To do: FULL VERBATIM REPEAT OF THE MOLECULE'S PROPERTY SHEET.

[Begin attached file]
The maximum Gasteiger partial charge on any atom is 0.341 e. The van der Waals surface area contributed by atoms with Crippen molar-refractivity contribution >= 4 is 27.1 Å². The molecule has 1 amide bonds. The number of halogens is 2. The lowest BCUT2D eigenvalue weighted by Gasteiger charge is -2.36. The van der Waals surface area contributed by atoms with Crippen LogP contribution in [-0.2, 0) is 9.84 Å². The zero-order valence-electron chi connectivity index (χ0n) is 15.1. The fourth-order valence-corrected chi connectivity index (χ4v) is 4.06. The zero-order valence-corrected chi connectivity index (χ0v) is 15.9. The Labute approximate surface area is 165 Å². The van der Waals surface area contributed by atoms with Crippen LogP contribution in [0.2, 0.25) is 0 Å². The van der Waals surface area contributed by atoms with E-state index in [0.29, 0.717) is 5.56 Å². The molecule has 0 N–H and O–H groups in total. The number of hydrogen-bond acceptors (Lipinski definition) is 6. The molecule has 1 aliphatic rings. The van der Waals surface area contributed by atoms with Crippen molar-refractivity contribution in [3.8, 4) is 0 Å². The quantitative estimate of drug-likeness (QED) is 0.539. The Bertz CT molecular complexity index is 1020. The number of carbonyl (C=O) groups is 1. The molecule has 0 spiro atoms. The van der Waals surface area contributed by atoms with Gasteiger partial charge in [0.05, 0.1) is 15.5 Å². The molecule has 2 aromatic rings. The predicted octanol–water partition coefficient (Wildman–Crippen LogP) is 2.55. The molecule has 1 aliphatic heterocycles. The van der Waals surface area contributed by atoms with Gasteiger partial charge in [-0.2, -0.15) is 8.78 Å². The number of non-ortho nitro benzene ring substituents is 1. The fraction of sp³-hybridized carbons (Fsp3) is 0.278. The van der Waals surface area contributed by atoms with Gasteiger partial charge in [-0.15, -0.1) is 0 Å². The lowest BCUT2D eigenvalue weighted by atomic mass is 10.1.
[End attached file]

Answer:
The maximum Gasteiger partial charge on any atom is 0.341 e. The van der Waals surface area contributed by atoms with Crippen molar-refractivity contribution >= 4 is 27.1 Å². The molecule has 1 amide bonds. The number of halogens is 2. The lowest BCUT2D eigenvalue weighted by Gasteiger charge is -2.36. The van der Waals surface area contributed by atoms with Crippen LogP contribution in [-0.2, 0) is 9.84 Å². The zero-order valence-electron chi connectivity index (χ0n) is 15.1. The fourth-order valence-corrected chi connectivity index (χ4v) is 4.06. The zero-order valence-corrected chi connectivity index (χ0v) is 15.9. The Labute approximate surface area is 165 Å². The van der Waals surface area contributed by atoms with Crippen LogP contribution in [0.2, 0.25) is 0 Å². The van der Waals surface area contributed by atoms with E-state index in [0.29, 0.717) is 5.56 Å². The molecule has 0 N–H and O–H groups in total. The number of hydrogen-bond acceptors (Lipinski definition) is 6. The molecule has 1 aliphatic rings. The van der Waals surface area contributed by atoms with Crippen molar-refractivity contribution in [3.8, 4) is 0 Å². The quantitative estimate of drug-likeness (QED) is 0.539. The Bertz CT molecular complexity index is 1020. The number of carbonyl (C=O) groups is 1. The molecule has 0 spiro atoms. The van der Waals surface area contributed by atoms with Gasteiger partial charge in [0.05, 0.1) is 15.5 Å². The molecule has 2 aromatic rings. The predicted octanol–water partition coefficient (Wildman–Crippen LogP) is 2.55. The molecule has 1 aliphatic heterocycles. The van der Waals surface area contributed by atoms with Gasteiger partial charge in [-0.2, -0.15) is 8.78 Å². The number of non-ortho nitro benzene ring substituents is 1. The fraction of sp³-hybridized carbons (Fsp3) is 0.278. The van der Waals surface area contributed by atoms with Gasteiger partial charge in [-0.15, -0.1) is 0 Å². The lowest BCUT2D eigenvalue weighted by atomic mass is 10.1.